As a support person for creating awareness on Video Gaming Disorder, I am part of a Facebook group called Game Quitters Parent Support. This morning one of the moms in this group posted a video of gorillas who had been rescued from years of abuse while living only in cages and were now being released and seeing sunlight and walking on grass for the very first time. They were exuberant with the sense of joy and freedom. She captioned the video with “I imagine that when our sons leave the prison of gaming behind, they will have a similar experience.” This got me thinking about how much truth there was to her tongue-in-cheek remark.

I am the mother of a recovering video gaming addict. My son turned to online multi-player video games when he was just eleven years old. His older brother was on a three-month exchange program in Santander, Spain, and got the great idea to introduce online gaming as a way to stay in touch with his younger sibling. Their play time began very innocently; two brothers who adored each other and had a close bond. By age twelve, my younger son began a series of social struggles while entering a new middle school. He left many of his friends behind to begin a specialized program and found himself feeling quite ostracized at the new school. He just couldn’t seem to find his way into the inner circle of kids who had already established their social tribes. He was also a part of the gifted program, probably the least popular of the nerd groups, and this was of no help either. His self-esteem slid, and his anxiety increased. I was unaware. He wasn’t sharing with me. Instead, he worked to find a solution by creating new friendships while playing more online video games.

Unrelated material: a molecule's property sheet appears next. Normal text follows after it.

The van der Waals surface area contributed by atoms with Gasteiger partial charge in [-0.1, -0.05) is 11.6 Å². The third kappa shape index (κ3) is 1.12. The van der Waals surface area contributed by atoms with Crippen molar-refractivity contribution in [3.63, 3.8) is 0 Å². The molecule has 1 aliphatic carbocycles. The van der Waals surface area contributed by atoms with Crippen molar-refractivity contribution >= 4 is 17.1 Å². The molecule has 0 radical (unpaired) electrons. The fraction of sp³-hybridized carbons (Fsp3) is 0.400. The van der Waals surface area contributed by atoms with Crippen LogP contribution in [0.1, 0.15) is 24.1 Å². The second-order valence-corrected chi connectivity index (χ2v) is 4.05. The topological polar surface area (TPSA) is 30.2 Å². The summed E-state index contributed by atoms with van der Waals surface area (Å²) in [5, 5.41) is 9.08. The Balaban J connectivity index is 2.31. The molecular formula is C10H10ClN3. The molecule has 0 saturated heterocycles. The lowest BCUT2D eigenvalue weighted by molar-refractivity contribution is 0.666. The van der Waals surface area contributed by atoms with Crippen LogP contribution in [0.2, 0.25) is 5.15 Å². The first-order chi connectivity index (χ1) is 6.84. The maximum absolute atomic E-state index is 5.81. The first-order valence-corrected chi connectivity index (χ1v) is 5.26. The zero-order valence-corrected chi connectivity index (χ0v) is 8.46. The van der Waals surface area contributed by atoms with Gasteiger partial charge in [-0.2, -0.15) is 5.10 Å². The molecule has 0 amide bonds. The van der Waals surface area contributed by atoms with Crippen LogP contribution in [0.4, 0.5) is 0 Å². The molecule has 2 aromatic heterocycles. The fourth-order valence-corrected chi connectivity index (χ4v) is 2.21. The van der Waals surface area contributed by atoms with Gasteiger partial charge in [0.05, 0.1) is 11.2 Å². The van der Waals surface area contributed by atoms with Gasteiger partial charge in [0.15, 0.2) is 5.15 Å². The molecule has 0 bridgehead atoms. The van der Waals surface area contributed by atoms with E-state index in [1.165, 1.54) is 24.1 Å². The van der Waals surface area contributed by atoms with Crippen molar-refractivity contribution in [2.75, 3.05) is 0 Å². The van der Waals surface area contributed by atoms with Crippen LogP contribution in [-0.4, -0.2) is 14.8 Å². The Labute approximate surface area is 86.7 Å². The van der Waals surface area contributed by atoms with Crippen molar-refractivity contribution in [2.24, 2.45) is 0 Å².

I was aware of the new online friendships and asked him to share a little about who he was speaking to, and reminded him about online safety with personal information, so that he would not become a target for predators. We are a close-knit family, and share many activities together still, even into their adult years. So, while I raised my sons, I encouraged them to find a balance between video gaming and outside sports and hobbies. We lived in a rural area, so there was no lack of outdoor space. We had dogs to play with, trees to climb, trails to hike, and both of my sons were involved in various sports. They also both had part time jobs during their high school years. While living at home, my son’s video gaming habits were monitored in a fairly controlled environment. There were times when I felt my youngest son’s gaming was excessive, but I wasn’t aware of such a thing as video gaming addiction. I didn’t realize that I should be monitoring closer and limiting his screen time even more.